from the article:

The focal point of Wednesday's argument was a ruling by the Montana Supreme Court that struck down a tax subsidy for both religious and nonreligious private schools. The Montana court said that the subsidy violated a state constitutional provision barring any state aid to religious schools, whether direct or indirect.


Thirty-seven other states have no-aid state constitutional provisions similar to Montana's, and for decades conservative religious groups and school-choice advocates have sought to get rid of them. On Wednesday, though, that goal looked a lot closer.

Five of the justices at some time in their lives attended private Catholic schools, and some of them were particularly vocal. Justice Brett Kavanaugh said that the history of excluding religious schools from public funding has its roots in the "religious bigotry against Catholics" in the late 1800s. He seemed to dismiss arguments made by the state's lawyer that Montana had completely rewritten its constitution in 1972, without any such bias.
They weren't. This is Christians wanting more special treatment.
 

Starbuck1975

Lifer
Jan 6, 2005
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from the article:



They weren't. This is Christians wanting more special treatment.
It’s Christians wanting equal treatment. The reason behind Montana’s action is an underlying religious exclusion that is arguably discriminatory in nature. It is appropriate for SCOTUS to weigh in.
 

Zorba

Diamond Member
Oct 22, 1999
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There are two Catholic high schools near me that have a pretty good reputations for academics. It seems like that should be a part of the decision for allowing state money into the school.
The best school in the state here is affiliated with religion, and there a few Catholic schools that are very highly rated too. But if you give them public funds, you'd also have to give funds to the "school" at the non-denominational church whose purpose in life in indoctrination, not education.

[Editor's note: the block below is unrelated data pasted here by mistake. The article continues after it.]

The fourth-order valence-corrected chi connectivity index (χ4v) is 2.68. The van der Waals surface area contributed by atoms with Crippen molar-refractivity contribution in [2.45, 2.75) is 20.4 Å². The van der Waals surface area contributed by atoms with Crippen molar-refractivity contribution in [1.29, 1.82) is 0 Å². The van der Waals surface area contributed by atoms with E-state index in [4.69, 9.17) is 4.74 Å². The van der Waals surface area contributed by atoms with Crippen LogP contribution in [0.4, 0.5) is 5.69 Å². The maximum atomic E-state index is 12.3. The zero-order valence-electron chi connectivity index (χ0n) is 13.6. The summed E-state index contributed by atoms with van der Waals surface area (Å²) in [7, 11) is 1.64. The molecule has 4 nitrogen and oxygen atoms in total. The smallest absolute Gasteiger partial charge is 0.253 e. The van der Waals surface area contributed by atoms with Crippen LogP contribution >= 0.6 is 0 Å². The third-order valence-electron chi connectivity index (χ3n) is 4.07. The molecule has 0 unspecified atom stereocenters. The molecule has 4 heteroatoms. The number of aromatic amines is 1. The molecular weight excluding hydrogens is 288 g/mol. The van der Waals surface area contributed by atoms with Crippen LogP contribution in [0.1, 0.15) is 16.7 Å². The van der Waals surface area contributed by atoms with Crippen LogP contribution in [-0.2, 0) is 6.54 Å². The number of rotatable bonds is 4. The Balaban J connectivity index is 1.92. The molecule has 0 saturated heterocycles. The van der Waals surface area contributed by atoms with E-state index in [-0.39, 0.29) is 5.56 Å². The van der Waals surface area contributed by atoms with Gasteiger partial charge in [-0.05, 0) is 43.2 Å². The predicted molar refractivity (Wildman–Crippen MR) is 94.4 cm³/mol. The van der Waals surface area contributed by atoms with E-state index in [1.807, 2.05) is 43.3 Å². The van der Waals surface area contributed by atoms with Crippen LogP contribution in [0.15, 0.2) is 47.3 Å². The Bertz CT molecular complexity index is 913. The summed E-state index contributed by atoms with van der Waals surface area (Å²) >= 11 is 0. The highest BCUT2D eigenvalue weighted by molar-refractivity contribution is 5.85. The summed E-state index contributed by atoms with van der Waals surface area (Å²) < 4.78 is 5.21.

Public funds should be used on public schools, period.
 

ch33zw1z

Lifer
Nov 4, 2004
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It’s Christians wanting equal treatment. The reason behind Montana’s action is an underlying religious exclusion that is arguably discriminatory in nature. It is appropriate for SCOTUS to weigh in.
Then you disagree with the facts in the article. Separation of church and state, so sorry.
 

herm0016

Diamond Member
Feb 26, 2005
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this is interesting.

seems to me they should have left it to the state. reading through some DOE documents, many states have different views on this issue. some have curriculum standards, some don't etc.

Maybe we should be providing funding for school lunch and after school care programs that help low income people at all schools, but i don't think we should pay for teachers, real estate, etc. i wonder if religious schools can apply for those grants for programs that help low income people?

education is so important. i am happy that my property taxes, as a childless person, go to school funding. i do think there should be some curriculum standards for all schools no matter private or public.
why are "religious" schools treated any different than any other "private" school? some private schools around here specialize in stem or art or whatever, what is the real difference?

if they were to get public money, they should have to adhear to all the curriculum, testing, teacher certifications, etc. that any public school in the state has to follow.

when i was in school, my bus picked up the kids for the christian school and public, and dropped them off at the different schools. not sure how the funding was worked out.

many questions. few answers.